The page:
wersja polska: link
Since the mission of the Effective Altruism Poland foundation is to support effective and impactful charity, we have turned our focus to trying to maximize the impact of the recent stream of aid which has been directed at helping Ukrainians in their struggle. We want to make it easier for donors to find trustworthy organizations which are most likely to act quickly and effectively in a time of crisis.
Following the idea of Chris Szulc, our close colleague from the Dutch Effective Altruism community, we have undertaken a review of the most promising charitable efforts aimed at helping Ukrainians. We have included our recommendations in an article you can find following the link, and we will keep updating it according to our findings:
Here we would like to explain what criteria we take into account when accessing if an initiative is one we can recommend. Our main focus is on fundraisers as they are potentially the most effective and easiest form of support to evaluate. Please note that we are assessing short-term initiatives and their benefits, rather than focusing on their impact in the long term.
So what criteria do we use?
1. Operational experience in situations of armed conflict
Direct assistance to armed actors involves organizing improvised material supplies, smooth adaptation, as well as ensuring the safety of staff and volunteers. This requires specialized equipment, training and knowledge which experienced professionals possess. The ability to cooperate with armed groups, including hostile ones, is also crucial. The safety of people and supplies depends on being able to make an accurate assessment of the military situation, an adequate flow of information, efficient and effective communication, the ability to negotiate, and sometimes even being able to conceal information on the actual level of support received.
2. Experience during humanitarian crises
We also pay attention to an organization’s experience with working in fast-paced and shifting environments that require the ability to recognize and quickly adapt to evolving needs. In such situations, the ability to anticipate and prepare for food shortages, medicine shortages, epidemiological threats, or other crises which can arise in a destabilized economic system, may be crucial.
3. The age of the organization
The older an organization is, the more experience it has. Procedures developed over the years also often allow for undertaking quicker and more effective action.
4. Support from official authorities – the Ukrainian or Polish government, as well as local governments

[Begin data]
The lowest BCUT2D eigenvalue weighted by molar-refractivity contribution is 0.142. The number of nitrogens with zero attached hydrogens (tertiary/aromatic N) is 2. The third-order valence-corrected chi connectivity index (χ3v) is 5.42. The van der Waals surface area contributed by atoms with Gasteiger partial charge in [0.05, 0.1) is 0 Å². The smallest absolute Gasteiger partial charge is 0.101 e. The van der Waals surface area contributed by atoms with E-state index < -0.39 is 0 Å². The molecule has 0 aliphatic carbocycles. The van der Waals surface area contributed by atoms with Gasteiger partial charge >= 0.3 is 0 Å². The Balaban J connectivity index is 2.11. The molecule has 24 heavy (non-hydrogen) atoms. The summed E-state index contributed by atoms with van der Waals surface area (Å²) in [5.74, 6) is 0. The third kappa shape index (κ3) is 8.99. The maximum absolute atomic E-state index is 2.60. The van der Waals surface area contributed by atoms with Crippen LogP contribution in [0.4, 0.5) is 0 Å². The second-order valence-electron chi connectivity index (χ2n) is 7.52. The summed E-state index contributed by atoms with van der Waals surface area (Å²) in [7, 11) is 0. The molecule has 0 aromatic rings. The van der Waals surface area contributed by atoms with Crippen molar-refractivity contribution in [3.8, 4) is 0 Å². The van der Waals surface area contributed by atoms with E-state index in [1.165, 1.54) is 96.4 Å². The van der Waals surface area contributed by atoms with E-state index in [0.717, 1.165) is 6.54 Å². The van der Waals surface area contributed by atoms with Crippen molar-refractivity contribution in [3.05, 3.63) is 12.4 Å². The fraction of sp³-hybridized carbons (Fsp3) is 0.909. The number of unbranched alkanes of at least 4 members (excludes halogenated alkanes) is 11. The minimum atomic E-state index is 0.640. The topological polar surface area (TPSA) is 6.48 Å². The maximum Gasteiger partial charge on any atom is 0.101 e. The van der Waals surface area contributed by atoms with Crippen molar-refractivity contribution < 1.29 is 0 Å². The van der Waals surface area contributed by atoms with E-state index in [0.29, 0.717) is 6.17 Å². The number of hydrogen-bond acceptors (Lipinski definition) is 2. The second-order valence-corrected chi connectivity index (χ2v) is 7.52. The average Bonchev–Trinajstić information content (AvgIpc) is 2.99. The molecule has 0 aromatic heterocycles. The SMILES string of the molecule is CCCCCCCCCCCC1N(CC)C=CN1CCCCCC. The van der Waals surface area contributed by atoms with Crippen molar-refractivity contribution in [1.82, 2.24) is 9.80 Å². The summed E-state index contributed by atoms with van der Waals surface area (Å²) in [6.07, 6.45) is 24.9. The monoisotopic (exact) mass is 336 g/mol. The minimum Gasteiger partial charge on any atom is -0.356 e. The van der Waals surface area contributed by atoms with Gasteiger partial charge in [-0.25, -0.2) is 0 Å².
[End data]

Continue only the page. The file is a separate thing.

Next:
We recognize that the Ukrainian government and local Ukrainian authorities have a vested interest in effectively assisting their citizens. Therefore, they have every reason to provide the most accurate information regarding what kind of help is most needed. Since this may be data of strategic importance, we assume that only trusted organizations may be in possession of it. The cooperation of an organization with the Ukrainian government increases the likelihood that it has up-to-date and reliable information about what is needed, which in turn means that it can provide more effective assistance.
Similarly, the Polish government and local authorities in Poland have the best understanding of the refugee situation in our country. If a charity cooperates with local governments that have the capacity to secure public funds to support those in need, it is guaranteed that the charity’s requests for assistance will not go unnoticed.
As a measure of capacity, we chose the number of hours an organization spends on its activities based on the full-time equivalent (FTE). It determines the organization’s potential to scale up its activities by engaging new staff and volunteers. New activists need to be onboarded, trained, and their work needs to be managed. The more time resources you have, the more of it you can allocate to performing these activities.
It is not usually clear whether an organization is able to absorb more money and still manage it effectively. A prerequisite to this, however, is an adequate number of volunteers or employees available at a given time. This number determines how the available funds will be spent in the short term, as it takes time – weeks or even months – to introduce new people.
6. Type of aid being provided
Assessing this helps us determine the importance of the aid in a situation of grave danger. We’ve singled out the following categories:
- Help for areas facing active hostility or threatened by it (Kyiv, the following oblasts: Kyiv, Kharkiv, Cherkassy, Chernihiv, Donetsk, Dnipropetrovsk, Kherson, Luhansk, Mykolaiv, Odessa, Poltava, Sumy, Zaporizhia)
- Help for the other regions of Ukraine
- Temporary help for people crossing the border, on their way to refugee camps and in transit camps
- Help for people who find themselves in a stable situation, with a place to live for the next two months
- Help for people who find themselves in a stable situation, intending to relocate and those relocating
- Help for animals
7. Funds already raised versus the fundraising goal
Data on the amount of funds raised so far is an indicator that allows us to identify organizations whose activity may be underestimated in view of their real potential. We want to recommend supporting underfunded organizations that will be able to make effective use of extra funding.